How to pitch your startup right

Venture Village asked me to share some insights on what to look out for when pitch investors. These points apply both for Seedcamp and other opportunities to present – from elevator pitches to partner meetings.

Who are you pitching to and what are they interested in – know your audience

Very often, startups under-prepare pitch sessions. You need to put enough thought and consideration into who you are going to talk to and what that audience wants to understand. Investors want to know a lot about the market and business model, entrepreneurs want to hear about anecdotes and insights they can apply, engineers and designers want to hear about the product. Make sure you understand who you will be talking to to make your talk most interesting – and think about what you want people to remember.

Have your messaging and core communication set in stone – find your mantra

Knowing what the core of your offering is, and delivering that one-sentence pitch without flaw is the single most important thing to get right. It should be like a mantra that you repeat again and again – the rest of the pitch should support every part of that message. For example, you might be the premier international platform for entrepreneurs looking for capital, mentors, and network (this is our mantra) – use the presentation to show how you deliver on these points.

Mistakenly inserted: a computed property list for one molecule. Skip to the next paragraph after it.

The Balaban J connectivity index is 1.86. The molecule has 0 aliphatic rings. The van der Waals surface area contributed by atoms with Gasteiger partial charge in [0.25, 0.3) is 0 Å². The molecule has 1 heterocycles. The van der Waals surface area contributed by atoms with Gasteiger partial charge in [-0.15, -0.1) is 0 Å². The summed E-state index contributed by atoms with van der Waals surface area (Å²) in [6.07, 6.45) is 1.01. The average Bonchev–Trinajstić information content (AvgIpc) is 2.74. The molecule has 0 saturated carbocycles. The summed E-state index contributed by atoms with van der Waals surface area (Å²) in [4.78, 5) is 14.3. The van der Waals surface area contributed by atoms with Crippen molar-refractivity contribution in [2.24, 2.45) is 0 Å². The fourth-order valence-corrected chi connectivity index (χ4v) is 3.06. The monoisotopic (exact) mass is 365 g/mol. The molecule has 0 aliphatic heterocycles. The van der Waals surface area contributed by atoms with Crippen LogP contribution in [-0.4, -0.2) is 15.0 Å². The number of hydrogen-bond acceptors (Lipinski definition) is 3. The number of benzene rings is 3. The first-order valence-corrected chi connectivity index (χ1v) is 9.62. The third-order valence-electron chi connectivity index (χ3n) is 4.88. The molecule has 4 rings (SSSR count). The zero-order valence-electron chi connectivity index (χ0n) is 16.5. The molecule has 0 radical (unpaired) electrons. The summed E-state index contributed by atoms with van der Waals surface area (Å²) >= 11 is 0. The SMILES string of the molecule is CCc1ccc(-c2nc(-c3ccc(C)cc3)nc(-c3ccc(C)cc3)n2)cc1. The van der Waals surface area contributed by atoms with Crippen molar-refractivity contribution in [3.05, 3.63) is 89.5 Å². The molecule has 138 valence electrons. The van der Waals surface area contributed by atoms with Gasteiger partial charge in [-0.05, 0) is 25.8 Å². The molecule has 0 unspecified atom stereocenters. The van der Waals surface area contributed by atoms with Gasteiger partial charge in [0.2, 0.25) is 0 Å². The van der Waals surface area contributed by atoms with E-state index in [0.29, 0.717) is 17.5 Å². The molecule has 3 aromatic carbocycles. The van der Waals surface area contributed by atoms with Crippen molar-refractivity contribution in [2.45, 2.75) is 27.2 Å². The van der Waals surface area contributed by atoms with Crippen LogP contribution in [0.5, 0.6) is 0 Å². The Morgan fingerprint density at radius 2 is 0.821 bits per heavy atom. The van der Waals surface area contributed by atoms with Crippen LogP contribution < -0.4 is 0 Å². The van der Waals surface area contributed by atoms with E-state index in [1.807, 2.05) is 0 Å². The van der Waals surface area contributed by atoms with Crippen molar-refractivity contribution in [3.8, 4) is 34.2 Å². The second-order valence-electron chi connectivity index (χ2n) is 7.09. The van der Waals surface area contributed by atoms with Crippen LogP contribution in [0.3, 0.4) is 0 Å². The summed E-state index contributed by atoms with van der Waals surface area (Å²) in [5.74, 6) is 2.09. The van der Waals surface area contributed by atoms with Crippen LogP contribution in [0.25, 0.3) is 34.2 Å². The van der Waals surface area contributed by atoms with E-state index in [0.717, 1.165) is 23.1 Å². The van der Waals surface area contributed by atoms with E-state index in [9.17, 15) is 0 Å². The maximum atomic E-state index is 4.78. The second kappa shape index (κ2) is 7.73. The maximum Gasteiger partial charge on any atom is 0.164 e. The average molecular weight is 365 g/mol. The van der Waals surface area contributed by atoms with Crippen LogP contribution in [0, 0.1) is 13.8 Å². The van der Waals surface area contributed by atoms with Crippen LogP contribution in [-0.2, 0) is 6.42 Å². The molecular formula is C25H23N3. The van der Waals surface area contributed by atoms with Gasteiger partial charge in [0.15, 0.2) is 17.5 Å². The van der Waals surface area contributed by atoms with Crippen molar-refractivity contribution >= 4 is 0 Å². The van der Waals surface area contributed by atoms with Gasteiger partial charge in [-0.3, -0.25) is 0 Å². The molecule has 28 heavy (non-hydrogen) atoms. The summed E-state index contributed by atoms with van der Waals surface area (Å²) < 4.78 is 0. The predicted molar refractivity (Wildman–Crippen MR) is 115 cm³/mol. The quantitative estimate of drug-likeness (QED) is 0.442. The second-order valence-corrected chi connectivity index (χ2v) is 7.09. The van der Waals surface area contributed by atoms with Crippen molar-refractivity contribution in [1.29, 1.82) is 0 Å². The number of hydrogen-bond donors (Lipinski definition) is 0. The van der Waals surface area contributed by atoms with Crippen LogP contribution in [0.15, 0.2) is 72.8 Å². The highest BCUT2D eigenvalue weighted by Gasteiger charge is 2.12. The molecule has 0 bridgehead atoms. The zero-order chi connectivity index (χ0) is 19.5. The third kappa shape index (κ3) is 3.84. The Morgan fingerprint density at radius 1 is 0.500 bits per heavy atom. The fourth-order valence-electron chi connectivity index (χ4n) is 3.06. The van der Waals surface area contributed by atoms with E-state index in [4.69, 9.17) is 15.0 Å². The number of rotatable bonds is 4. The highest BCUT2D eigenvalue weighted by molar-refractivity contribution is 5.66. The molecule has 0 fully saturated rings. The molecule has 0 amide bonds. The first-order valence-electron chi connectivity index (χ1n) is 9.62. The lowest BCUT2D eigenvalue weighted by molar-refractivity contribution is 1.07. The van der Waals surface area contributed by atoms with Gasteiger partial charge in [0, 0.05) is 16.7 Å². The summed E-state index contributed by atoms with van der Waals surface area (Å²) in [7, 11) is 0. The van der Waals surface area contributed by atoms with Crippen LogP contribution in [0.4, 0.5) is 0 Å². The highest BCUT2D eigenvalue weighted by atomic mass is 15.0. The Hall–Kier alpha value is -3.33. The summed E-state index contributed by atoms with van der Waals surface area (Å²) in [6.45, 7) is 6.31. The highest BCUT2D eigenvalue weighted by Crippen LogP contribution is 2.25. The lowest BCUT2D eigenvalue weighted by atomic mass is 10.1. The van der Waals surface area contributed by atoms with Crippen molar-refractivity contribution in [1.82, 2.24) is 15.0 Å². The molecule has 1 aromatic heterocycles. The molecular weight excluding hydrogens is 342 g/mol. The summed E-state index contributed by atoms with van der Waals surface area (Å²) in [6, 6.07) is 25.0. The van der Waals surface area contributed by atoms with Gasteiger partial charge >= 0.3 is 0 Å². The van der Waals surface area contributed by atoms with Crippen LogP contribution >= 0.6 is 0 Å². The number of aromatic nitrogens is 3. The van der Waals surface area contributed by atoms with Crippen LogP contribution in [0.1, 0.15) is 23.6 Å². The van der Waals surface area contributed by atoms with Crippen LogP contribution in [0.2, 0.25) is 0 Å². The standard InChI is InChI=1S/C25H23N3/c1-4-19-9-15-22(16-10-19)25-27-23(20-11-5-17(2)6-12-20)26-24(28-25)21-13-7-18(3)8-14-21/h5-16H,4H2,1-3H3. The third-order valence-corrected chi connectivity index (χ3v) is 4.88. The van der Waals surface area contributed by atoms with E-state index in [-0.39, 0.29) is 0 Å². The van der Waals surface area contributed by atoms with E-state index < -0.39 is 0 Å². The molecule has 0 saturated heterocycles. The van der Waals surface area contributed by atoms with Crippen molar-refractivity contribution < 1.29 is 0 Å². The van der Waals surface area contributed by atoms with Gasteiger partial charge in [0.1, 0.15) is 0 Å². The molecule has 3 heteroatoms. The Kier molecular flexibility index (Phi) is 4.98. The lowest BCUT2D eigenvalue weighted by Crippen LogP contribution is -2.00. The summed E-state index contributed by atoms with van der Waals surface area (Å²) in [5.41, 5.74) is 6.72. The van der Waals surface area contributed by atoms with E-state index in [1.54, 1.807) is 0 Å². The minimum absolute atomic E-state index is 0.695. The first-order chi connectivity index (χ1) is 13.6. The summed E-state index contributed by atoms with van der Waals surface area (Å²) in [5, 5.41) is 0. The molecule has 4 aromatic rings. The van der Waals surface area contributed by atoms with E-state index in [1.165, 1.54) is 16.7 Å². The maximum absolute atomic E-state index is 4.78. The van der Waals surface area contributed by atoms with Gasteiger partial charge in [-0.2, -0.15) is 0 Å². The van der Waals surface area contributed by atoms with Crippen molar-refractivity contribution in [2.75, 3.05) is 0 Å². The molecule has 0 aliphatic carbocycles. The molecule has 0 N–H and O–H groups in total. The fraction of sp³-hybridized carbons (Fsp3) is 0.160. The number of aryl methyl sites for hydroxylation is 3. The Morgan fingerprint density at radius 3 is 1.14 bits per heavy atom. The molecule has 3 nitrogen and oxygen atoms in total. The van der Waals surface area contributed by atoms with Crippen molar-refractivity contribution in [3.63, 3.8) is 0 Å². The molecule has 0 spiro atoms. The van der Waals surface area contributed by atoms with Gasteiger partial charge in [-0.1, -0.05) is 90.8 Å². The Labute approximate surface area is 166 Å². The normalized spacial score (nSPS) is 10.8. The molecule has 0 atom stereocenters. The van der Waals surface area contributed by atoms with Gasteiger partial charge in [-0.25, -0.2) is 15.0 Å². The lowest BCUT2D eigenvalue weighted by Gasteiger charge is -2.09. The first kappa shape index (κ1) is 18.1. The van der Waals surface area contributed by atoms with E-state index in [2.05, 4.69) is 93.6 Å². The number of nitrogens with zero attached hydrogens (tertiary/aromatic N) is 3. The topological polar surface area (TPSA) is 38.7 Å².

People want data, not superlatives, as proof – use numbers

When you want to impress your audience, you can best do that by supplying them with measurable outcomes that show your progress. Traction does not mean huge user numbers or massive revenue, it only means that the line is moving in the right direction. Do you have customers that use and love your application? Are they using it in critical situations? Are referrals through the roof? Were you able to prove a viral coefficient, a cheap way of sourcing traffic? All these may be different for your own startup, but from day one you should collect data points that show anyone outside that you are moving in the right direction.

Bonus point – Demos fail. Use screenshots

I have yet to see a pitch session where all technology works right. Don’t use fancy fonts, avoid video and sound like the plague, and rely on screencasts or screenshots to present your product. Demos are good for longer sessions, but anything under five minutes should not have you clicking through a product. And when you do demo live – make sure you have a good demo account with interesting data and a well rehearsed click through story ready.

TL; DR: Key point: context awareness.